The battle in Wisconsin over the rights of public-sector workers holds the potential to reawaken workers across the country to demand their fair share of the economic pie. This could be an important turning point. However, if workers are to make real progress they must move to alter the rules of the game. These rules have been deliberately rigged against them over the last three decades.
The most obvious of these rules are those governing the rights to unionize, such as those that Gov. Walker directly attacked in Wisconsin. However, this is just part of the story. Unionization has become almost impossible in the private sector, since companies routinely fire workers engaged in an organizing drive.
It is illegal to fire workers for trying to organize, but the penalties are trivial, even if a fired worker presses a case before the National Labor Relations Board long enough to win. Companies will gladly pay a few dollars to the organizers they fire in order to avoid having a union.
It would be a very different world if there were real penalties for violating labor law. A woman in Minnesota got fined more than $200,000 for allowing people to download copyrighted music from her computer. Suppose companies paid the same penalty for illegally firing workers trying to organize a union as this woman had to pay for violating copyright laws. That might encourage some respect for the law.
But this is just the beginning. Over the last three decades the government has signed trade agreements like NAFTA, the major purpose of which is to put U.S. manufacturing workers in direct competition with low-paid workers in countries like Mexico and China. According to economics and common sense, workers in the United States will lose jobs or see their pay cut when they have to compete with workers in other countries earning one-tenth as much.
This situation is made even worse when the dollar is over-valued. If the dollar is over-valued by 20 percent, we are effectively giving a subsidy of 20 percent to foreign producers competing with our workers. It is not easy to overcome a 20 percent subsidy.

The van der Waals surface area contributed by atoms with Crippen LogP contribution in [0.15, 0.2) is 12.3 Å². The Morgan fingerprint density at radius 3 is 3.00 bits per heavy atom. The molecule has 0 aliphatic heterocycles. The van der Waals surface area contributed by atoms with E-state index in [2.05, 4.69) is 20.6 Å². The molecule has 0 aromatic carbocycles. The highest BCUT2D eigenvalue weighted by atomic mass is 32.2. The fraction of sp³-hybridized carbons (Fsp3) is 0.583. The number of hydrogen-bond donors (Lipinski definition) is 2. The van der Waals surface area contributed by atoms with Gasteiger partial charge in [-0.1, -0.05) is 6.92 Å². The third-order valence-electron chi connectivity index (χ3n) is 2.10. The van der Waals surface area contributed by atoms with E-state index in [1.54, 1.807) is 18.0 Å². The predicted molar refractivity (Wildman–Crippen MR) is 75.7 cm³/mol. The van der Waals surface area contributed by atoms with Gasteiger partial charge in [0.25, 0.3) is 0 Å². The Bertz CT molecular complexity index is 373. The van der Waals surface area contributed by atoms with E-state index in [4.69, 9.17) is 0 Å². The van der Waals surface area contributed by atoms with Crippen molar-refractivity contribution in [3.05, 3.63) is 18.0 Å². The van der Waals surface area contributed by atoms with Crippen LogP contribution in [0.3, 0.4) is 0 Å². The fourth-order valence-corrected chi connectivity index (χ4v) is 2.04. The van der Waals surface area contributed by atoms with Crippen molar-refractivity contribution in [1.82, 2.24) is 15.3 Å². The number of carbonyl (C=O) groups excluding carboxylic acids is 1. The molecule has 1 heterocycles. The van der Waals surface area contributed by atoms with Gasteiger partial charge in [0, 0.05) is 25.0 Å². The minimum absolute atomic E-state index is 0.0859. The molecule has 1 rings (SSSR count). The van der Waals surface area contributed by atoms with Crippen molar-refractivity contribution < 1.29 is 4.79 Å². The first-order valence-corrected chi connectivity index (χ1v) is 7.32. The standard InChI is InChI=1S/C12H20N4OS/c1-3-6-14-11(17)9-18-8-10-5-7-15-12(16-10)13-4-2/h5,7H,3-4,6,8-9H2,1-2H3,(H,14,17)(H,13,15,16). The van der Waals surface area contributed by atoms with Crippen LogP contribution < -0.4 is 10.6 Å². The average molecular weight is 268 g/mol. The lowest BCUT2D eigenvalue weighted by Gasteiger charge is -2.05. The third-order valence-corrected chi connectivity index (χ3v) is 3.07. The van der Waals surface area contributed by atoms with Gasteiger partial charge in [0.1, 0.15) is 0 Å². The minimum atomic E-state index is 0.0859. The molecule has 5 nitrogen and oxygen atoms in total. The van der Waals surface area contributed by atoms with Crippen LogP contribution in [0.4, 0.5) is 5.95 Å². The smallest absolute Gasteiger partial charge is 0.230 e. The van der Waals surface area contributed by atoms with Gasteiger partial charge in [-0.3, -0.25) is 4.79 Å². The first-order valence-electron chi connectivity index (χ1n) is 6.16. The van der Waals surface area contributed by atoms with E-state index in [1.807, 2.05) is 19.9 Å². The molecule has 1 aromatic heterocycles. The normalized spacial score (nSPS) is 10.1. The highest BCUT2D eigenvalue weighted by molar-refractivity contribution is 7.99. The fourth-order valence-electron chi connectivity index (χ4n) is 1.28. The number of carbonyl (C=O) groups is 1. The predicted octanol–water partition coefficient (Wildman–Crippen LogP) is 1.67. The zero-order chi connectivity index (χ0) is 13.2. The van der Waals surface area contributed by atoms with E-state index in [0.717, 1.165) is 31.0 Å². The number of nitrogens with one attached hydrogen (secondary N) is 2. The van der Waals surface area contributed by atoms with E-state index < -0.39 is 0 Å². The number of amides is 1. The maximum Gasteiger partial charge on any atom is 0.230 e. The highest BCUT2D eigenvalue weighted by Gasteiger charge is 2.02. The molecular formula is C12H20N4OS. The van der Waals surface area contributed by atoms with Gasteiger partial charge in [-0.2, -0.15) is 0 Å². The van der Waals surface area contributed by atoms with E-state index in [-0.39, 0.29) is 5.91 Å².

Therefore a lower-valued, or more competitive, dollar should be at the top of progressives' lists of demands.
The Treasury and the Federal Reserve Board can bring down the value of the dollar in international currency markets. If the current crew claims not to be smart enough, we can find people who are up to the job. A more competitive dollar would go an enormous way toward eliminating the trade deficit and generating jobs in manufacturing and other sectors that are open to trade.
The practices of the Fed more generally should be front and center in every progressive's agenda. The Fed's actions are enormously important in determining the course of the economy. If Alan Greenspan and Ben Bernanke had done their job, and reined in the housing bubble, we would not be sitting here with 25 million people who are either unemployed, under-employed, or have given up looking for work altogether.
We need the Fed to be governed by people who take its commitment to full employment seriously, not by people who see its job as serving the big banks. The Fed should be moving more aggressively now to bring down the unemployment rate.
More generally, it has to be prepared to occasionally take the risk of somewhat higher inflation if that is the cost of bringing down the unemployment rate. The world looked very different for workers back in 2000 when the unemployment rate was 4.0 percent than it does today. The Fed should be pressed to get the unemployment rate back down to a level that we reasonably call "full employment."
There are many other important "rules of the game" issues that should concern progressives. Corporate CEOs walks away with paychecks in the tens or hundreds of millions of dollars in the United States because they largely pick the board that determines their pay. Increased shareholder power should be effective in bringing CEO pay in the United States back in line with pay elsewhere in the world.
We also need to rein in our patent and copyright system which create enormous distortions in the economy while pulling hundreds of billions of dollars a year out of consumers' pockets and putting it in the hands of the pharmaceutical and entertainment industries. We pay an additional $250 billion a year from prescription drugs alone as a result of government granted patent monopolies, more than 5 times the cost of the Bush tax cuts to the wealthy.
The list of rules that need changing is long, but this is where a successful effort to rebuild the middle class must focus its efforts. As long as the economy is rigged to redistribute income upward, tax and transfer policies designed to help the middle class and poor will inevitably fail. The right knows this, if progressives can't learn this basic fact, then we are spinning our wheels no matter how angry and organized we get.